In a report of the crime Pearl was described as: “a delicate, dark haired woman, with little about her that would suggest the ability to hold up a stage loaded with frontiersmen. She had refined features, a mouth of the true rosebud type, and clear blue eyes that would be confiding and baby-like were it not for the few lines that come only through the seamy side of life. In weight she is not over 100 pounds, in form slight and graceful.” The world was shocked that a woman like Pearl could have committed this crime.
While awaiting trial she received national attention, and used these opportunities to share her side of the story with the world. She claimed to have received a letter about her ailing mother, whom could not afford the needed treatment. Pearl stated: “The letter drove me crazy… I had no money. I could get no money. From what I know now, I believe I became temporarily insane.” Pearl had begun to gain the nations sympathy.
Although the jury found her accomplice guilty, they acquitted Pearl, This infuriated Judge, Fletcher Doan. Before Pearl could leave the court house she was rearrested for unlawfully carrying a gun. The second trial fell on November 18, 1899, and this time the jury found her guilty.
Pearl was sentenced to 5 years at the Yuma Territorial Prison.
by Carly Power
On May 30th 1899, a stagecoach was traveling from Globe to Florence, AZ. Unbeknownst to those aboard the stagecoach, two bandits were waiting for them by a watering hole in the Dripping Springs Mountains AZ.
When the bandits saw it approaching they jumped in front of the stage, and with guns drawn demanded that it come to a halt! One of the bandits held the stage at gunpoint, while the leader of the two robbed the passengers. The bandits took approximately $400, a watch, and a revolver from the passengers. Surprisingly, before riding away, the leader returned $1 to each person aboard the stage; so that once they arrived in Florence they would have “enough to eat”.
The bandits got away… but only for a few days. When Sheriff W.E. Truman and his posse caught up to the bandits, fast asleep by a campfire, they were shocked at what they found… the leader of the bandits was a woman: Pearl Hart, of Lindsay, Ontario.
The accomplice’s name, was Joe Boot. Pearl and Joe were taken to the Florence Jail for preliminary hearings and held over without bond to answer to the grand jury. However, due to a lack of accommodations for female prisoners, Pearl was sent to the Pima County Jail in Tucson.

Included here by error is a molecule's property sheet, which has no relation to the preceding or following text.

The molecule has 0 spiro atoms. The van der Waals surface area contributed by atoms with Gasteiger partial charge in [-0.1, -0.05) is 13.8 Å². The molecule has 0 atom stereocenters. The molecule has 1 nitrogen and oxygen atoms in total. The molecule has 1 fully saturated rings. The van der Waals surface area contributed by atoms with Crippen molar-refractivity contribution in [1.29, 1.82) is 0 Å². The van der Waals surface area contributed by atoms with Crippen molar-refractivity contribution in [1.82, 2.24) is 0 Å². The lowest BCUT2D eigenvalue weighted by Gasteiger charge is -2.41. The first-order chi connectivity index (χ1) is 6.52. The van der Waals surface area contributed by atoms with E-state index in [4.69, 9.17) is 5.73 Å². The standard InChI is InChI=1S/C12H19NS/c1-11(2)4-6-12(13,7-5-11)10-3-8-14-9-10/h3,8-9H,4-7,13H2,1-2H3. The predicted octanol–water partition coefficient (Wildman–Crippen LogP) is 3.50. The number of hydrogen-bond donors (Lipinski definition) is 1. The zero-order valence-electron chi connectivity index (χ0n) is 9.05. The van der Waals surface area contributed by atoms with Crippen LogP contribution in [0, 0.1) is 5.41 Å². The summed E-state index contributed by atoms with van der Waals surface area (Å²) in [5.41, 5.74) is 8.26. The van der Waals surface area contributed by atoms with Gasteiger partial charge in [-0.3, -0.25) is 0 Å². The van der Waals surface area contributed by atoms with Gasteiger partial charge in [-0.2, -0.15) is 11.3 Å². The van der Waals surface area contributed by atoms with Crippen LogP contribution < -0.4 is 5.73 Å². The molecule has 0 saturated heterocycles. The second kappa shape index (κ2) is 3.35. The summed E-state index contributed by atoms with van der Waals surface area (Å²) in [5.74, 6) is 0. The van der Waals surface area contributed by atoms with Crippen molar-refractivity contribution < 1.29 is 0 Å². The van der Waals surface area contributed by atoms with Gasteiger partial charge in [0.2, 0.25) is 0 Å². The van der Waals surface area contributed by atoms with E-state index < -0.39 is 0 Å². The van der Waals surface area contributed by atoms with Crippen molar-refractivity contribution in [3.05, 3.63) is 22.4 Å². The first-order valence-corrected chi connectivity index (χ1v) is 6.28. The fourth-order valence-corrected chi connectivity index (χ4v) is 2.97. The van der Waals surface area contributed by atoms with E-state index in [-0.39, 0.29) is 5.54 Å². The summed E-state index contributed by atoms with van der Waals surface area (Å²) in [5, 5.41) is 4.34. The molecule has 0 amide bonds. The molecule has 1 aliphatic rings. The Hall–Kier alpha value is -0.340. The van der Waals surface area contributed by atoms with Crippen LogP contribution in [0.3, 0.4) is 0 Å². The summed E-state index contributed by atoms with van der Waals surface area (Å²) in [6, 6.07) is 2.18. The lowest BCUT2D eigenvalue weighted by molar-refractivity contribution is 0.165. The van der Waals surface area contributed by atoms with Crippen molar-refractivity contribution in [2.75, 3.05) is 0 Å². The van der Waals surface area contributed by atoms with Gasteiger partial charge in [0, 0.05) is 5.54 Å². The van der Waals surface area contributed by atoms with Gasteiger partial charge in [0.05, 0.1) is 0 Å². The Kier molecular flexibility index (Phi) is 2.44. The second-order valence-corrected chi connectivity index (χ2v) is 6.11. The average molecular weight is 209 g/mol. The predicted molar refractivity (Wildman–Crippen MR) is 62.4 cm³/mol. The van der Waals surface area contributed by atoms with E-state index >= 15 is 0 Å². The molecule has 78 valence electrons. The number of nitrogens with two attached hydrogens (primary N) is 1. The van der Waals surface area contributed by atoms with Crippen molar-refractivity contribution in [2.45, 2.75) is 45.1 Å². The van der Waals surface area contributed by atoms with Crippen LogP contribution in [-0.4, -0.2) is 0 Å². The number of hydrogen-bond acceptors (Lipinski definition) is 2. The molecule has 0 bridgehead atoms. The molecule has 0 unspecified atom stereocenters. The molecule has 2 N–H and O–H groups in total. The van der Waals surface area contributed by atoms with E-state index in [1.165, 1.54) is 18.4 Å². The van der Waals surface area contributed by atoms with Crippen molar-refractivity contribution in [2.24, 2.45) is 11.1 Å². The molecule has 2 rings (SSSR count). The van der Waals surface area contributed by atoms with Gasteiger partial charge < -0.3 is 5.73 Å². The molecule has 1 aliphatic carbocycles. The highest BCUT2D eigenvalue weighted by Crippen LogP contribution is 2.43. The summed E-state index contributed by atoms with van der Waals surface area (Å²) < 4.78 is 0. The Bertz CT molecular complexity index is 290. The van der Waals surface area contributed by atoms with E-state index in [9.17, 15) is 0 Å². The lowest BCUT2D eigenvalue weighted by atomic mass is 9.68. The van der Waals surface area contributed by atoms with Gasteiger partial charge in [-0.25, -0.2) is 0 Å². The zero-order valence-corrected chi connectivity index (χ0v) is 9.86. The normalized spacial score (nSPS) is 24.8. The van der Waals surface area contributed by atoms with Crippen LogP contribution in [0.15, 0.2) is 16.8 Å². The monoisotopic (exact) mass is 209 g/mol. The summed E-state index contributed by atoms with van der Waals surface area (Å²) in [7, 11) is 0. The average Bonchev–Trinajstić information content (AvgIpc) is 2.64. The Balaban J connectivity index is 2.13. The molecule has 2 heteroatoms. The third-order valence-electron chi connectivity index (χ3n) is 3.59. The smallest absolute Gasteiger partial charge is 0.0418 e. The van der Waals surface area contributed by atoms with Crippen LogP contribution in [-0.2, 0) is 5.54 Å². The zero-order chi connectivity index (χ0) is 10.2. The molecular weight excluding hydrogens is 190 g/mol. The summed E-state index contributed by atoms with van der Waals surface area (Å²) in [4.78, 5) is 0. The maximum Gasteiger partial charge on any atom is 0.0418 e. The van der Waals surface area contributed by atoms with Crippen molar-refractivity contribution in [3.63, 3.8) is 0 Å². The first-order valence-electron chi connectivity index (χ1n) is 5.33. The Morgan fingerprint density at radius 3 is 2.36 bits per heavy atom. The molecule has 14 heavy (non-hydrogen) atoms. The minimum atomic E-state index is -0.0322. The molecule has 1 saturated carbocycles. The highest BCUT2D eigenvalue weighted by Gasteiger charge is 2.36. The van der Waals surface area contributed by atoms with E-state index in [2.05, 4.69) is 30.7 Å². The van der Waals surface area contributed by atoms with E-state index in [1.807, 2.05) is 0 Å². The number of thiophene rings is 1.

While in Tucson it was not long before Pearl had devised a plan to escape. She became close with a man named Ed Hogan; an inmate trustee, who was allowed to roam the jail freely. On October 12 1899, Ed cut a hole in Pearl’s cell, and together they escaped. They traveled all the way to Deming, New Mexico before U.S. Marshal George Scarborough caught them.
Pearl was then sent back to Florence to await trial.
by Carly Power
Every account of Pearl Harts life is different. The first difference amongst various accounts was what her name was when she was born. The name accepted by most is “Pearl Taylor”. The second biggest difference is the dispute over where she was born. Pearl herself claimed to have been born and raised in Lindsay, However, some historians believe that this story is a fake, and she is really from Toledo, Ohio.
Pearl attended the Loretto Academy in Lindsay, however, she left school at the age of 16 to elope with an older man by the name of Fred Hart. After Pearl had become classified as an outlaw, one of her old school friends wrote the Arizona Historical Society and described Pearl as a teenager: “She was a pretty girl and had a wonderful figure and voice. She could… sing like a mockingbird. She was lithesome, blithe, and witty, gushing with fun and jollity. She was also a wonderful dancer. She possessed one detrimental fault. She was too amorous, accepted too many dates with handsome young men, which finally caused her undoing”.
In 1893 Pearl and Fred attended the Chicago World’s Fair. Pearl watched Buffalo Bill’s Wild West Shows, and is said to have been captivated by Annie Oakley’s sharp shooting performance as well as the speech by social activist Julia Ward Howe. Soon after Pearl andFred moved to Arizona. They found work at saloons in mining towns. Unfortunately, Pearl was not in a happy marriage. Fred regularly abused her, and twice he abandoned her pregnant. Each time, Pearl returned to Lindsay to leave her child with her mother before returning to Arizona.
In 1899 Pearl claims to have received a letter stating that her mother was sick, and that they could not afford the treatment that she would need. It was then that Pearl and, her new boyfriend, Joe devised the plan to rob the stagecoach.